Gaza’s crumbling health services are now matched by parallel Rafah meltdown

Palestinian flight from Rafah fuelled by fear of injury and illness as medical care dwindles during seven-month invasion

Gaza faces its deepest crisis as Palestinians, mourning their dead and injured, marked Wednesday’s 76th anniversary of the Nakba, Israel’s 1948 war which has defined their lives. During that war, 750,000 Palestinians were driven from their homes. The majority settled in United Nations refugee camps in Gaza, East Jerusalem, the West Bank, Jordan, Lebanon and Syria. Registered refugees now number 5.9 million out of a global Palestinian population of 14.3 million.

According to the UN, Gazans fleeing the southern Rafah governorate comprise 450,000-500,000 of the 1.4 million sheltering there before Israel began its Rafah offensive on May 6th. Some 100,000 have been displaced in northern Gaza, raising the total of Gazans on the move to almost a quarter of Gaza’s 2.3 million population. They face war, wounding and illness at a time when the UN has reported that 24 of the 36 hospitals in Gaza are out of service.

One of the spurs driving flight from Rafah is fear of injury and illness as medical care has dwindled during the seven months of war. Relief agencies have said the situation has become catastrophic since aid supplies to the south halted after the Rafah-Egypt crossing closed when Israel opened its Rafah offensive.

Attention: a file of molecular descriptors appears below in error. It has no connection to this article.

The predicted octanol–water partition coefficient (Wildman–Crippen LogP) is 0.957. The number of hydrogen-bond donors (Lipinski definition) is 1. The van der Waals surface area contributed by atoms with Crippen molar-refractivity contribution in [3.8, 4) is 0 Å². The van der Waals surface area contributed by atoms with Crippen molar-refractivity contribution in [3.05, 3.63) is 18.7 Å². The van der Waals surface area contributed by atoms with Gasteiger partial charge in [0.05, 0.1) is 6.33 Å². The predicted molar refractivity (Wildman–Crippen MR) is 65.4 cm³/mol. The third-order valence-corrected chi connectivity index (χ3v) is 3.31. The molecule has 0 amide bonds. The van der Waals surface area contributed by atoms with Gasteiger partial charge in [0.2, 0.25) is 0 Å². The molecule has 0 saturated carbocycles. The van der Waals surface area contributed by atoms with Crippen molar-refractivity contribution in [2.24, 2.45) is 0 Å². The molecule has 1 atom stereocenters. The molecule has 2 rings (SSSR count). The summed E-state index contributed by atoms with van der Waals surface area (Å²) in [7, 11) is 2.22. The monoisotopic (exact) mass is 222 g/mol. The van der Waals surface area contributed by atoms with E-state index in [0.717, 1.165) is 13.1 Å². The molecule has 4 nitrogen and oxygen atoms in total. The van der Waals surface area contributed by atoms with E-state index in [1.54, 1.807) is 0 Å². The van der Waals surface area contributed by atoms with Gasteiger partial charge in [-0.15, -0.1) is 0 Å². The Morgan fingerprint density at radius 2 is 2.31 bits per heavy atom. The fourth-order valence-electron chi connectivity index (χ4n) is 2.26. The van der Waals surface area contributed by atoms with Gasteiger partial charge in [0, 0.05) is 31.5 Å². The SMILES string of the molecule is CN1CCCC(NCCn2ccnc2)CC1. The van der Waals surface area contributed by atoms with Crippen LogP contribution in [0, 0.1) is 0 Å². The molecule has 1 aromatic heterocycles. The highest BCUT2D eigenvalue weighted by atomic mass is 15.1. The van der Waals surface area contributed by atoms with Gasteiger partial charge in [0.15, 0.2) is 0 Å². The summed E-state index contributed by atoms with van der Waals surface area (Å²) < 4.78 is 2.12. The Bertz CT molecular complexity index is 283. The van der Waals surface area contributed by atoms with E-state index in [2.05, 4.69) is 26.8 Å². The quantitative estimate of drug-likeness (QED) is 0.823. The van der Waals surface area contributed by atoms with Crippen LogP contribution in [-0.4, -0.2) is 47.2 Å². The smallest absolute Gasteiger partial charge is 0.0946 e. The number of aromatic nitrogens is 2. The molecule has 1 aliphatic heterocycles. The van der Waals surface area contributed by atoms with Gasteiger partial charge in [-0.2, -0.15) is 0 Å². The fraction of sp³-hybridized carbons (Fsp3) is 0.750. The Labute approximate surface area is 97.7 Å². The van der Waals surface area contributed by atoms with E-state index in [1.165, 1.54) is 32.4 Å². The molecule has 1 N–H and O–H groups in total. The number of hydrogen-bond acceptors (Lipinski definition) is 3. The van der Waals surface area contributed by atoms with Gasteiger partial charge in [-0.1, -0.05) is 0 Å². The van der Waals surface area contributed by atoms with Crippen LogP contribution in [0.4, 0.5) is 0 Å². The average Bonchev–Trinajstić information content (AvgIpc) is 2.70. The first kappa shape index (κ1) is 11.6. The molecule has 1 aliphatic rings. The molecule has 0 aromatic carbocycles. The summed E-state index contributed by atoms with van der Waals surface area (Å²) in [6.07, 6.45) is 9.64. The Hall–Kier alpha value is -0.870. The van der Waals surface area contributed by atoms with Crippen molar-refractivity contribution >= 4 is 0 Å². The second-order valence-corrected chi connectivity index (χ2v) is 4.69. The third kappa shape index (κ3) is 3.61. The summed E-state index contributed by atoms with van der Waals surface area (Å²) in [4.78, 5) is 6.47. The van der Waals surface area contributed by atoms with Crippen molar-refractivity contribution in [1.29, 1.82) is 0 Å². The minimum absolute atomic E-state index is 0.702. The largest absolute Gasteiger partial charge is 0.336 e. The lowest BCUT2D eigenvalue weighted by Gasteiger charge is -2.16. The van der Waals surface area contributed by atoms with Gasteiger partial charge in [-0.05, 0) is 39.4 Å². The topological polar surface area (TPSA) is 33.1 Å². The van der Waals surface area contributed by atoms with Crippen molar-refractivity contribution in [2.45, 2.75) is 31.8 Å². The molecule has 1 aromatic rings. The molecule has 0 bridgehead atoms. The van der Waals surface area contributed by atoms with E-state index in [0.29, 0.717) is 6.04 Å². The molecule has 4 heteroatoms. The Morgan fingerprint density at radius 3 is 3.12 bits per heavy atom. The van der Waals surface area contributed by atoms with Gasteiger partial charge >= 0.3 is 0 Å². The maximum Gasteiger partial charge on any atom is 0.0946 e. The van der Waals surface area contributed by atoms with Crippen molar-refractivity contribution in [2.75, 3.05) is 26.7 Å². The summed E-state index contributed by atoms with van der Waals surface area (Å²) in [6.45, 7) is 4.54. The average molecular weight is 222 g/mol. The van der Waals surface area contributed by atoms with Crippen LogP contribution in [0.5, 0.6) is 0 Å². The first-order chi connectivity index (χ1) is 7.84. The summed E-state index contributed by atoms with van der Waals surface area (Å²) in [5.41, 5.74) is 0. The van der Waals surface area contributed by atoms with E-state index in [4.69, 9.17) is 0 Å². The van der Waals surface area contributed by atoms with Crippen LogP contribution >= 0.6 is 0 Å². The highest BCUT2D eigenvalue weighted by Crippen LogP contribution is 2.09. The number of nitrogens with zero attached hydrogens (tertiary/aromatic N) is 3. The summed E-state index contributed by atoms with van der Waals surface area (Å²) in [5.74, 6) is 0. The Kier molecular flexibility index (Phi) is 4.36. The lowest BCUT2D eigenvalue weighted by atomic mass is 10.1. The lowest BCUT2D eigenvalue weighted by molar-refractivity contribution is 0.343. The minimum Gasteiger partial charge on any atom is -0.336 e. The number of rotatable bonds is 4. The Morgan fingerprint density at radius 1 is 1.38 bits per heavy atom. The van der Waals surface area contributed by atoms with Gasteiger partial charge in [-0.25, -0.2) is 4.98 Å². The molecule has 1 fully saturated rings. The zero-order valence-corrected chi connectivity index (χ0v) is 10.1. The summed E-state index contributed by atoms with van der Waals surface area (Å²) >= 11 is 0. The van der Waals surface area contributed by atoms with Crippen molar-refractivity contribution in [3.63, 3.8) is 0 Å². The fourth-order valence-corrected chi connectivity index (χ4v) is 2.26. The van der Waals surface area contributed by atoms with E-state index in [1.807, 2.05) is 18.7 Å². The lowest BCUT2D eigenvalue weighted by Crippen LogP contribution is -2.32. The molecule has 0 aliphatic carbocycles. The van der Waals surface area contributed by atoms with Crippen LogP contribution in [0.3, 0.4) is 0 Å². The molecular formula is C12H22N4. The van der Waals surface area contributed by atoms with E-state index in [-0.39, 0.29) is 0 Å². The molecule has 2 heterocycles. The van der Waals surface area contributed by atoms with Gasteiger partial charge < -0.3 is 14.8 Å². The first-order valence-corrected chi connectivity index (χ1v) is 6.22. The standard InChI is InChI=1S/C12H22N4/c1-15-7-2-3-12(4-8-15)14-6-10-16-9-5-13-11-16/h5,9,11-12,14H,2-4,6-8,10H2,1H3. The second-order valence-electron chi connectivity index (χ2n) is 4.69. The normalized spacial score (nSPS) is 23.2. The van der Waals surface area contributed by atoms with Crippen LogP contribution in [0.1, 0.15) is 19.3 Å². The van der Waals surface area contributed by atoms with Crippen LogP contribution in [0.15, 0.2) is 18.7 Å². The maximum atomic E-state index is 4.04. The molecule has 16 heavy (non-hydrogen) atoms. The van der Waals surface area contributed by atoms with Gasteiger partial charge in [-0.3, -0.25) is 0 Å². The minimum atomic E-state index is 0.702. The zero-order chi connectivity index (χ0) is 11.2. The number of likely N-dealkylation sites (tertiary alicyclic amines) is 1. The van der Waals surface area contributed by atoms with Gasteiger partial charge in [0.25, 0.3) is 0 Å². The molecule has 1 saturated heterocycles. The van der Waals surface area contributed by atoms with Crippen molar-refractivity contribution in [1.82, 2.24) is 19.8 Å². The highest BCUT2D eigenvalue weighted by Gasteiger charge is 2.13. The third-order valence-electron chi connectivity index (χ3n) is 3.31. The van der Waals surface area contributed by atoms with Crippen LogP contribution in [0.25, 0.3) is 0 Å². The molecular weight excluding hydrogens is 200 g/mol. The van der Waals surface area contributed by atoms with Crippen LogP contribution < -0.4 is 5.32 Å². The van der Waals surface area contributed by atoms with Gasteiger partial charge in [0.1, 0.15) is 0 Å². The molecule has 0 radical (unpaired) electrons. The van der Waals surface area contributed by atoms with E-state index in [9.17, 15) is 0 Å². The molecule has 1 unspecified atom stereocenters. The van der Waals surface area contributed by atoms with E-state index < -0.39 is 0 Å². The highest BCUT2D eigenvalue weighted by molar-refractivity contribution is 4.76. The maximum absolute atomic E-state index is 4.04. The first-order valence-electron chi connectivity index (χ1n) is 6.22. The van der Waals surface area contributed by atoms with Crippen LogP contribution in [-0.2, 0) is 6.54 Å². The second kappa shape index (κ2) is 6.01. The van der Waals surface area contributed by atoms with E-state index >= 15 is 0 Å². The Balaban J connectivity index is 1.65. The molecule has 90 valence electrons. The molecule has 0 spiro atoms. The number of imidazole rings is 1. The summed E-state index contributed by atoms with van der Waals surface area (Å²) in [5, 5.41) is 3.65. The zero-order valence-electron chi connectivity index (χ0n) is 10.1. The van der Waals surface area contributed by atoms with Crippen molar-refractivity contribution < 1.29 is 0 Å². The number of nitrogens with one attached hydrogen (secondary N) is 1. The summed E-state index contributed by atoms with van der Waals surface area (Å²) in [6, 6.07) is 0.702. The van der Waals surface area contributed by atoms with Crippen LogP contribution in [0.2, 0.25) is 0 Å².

Rafah’s surviving hospitals have been functioning partially, due to damage and the lack of medicine, fuel, water and food. The largest, Abu Youssef Al-Najar, was abandoned after the Israeli military ordered the evacuation of eastern Rafah. The Emirati maternity hospital continues to deliver babies and the Kuwaiti hospital, with only four intensive care units, struggles to treat the wounded. The European Hospital north of Rafah, which took referrals, ceased operations on Wednesday after its generators stopped when fuel ran out.


To make up for the absence of fully functioning established hospitals, the field variety has proliferated. They provide emergency surgery for severe injuries and treatment for communicable diseases and complications from untreated chronic ailments.

As Israeli tanks and troops advanced toward the centre of Rafah this week, the Red Cross opened a 60-bed field hospital, staffed by Australian medics, to provide emergency care to 200 patients a day.

However, the aid agency Médecins Sans Frontières (MSF) has warned that such “structures will not be able to cope with a large influx of wounded civilians, on top of overwhelming medical needs. They can in no way replace a functional health system”.

MSF halted operations at Rafah’s Indonesian field hospital and its 22 patients were transported to other facilities as their safety could not be guaranteed.

“We have had to leave 12 different health structures and have endured 26 violent incidents, which include air strikes damaging hospitals, tanks being fired at deconflicted shelters, ground offensives into medical centres and convoys fired upon,” said MSF emergency operations head Michel-Olivier Lacharité.